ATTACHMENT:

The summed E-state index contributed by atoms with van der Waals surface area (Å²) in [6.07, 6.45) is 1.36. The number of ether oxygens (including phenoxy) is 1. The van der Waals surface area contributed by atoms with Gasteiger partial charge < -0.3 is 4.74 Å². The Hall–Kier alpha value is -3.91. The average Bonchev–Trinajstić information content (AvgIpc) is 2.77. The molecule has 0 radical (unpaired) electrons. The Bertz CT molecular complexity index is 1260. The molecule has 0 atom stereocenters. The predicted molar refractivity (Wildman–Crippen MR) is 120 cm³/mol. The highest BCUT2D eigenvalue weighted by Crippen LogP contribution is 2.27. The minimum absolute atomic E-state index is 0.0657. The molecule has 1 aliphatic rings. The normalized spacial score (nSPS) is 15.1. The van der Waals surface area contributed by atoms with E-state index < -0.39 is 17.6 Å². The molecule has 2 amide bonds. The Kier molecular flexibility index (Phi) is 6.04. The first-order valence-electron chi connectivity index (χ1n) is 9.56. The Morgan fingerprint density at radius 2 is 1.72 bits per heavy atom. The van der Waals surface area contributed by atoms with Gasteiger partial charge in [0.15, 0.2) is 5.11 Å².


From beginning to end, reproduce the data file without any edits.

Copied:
The summed E-state index contributed by atoms with van der Waals surface area (Å²) in [6.07, 6.45) is 1.36. The number of ether oxygens (including phenoxy) is 1. The van der Waals surface area contributed by atoms with Gasteiger partial charge < -0.3 is 4.74 Å². The Hall–Kier alpha value is -3.91. The average Bonchev–Trinajstić information content (AvgIpc) is 2.77. The molecule has 0 radical (unpaired) electrons. The Bertz CT molecular complexity index is 1260. The molecule has 0 atom stereocenters. The predicted molar refractivity (Wildman–Crippen MR) is 120 cm³/mol. The highest BCUT2D eigenvalue weighted by Crippen LogP contribution is 2.27. The minimum absolute atomic E-state index is 0.0657. The molecule has 1 aliphatic rings. The normalized spacial score (nSPS) is 15.1. The van der Waals surface area contributed by atoms with E-state index < -0.39 is 17.6 Å². The molecule has 2 amide bonds. The Kier molecular flexibility index (Phi) is 6.04. The first-order valence-electron chi connectivity index (χ1n) is 9.56. The Morgan fingerprint density at radius 2 is 1.72 bits per heavy atom. The van der Waals surface area contributed by atoms with Gasteiger partial charge in [0.15, 0.2) is 5.11 Å².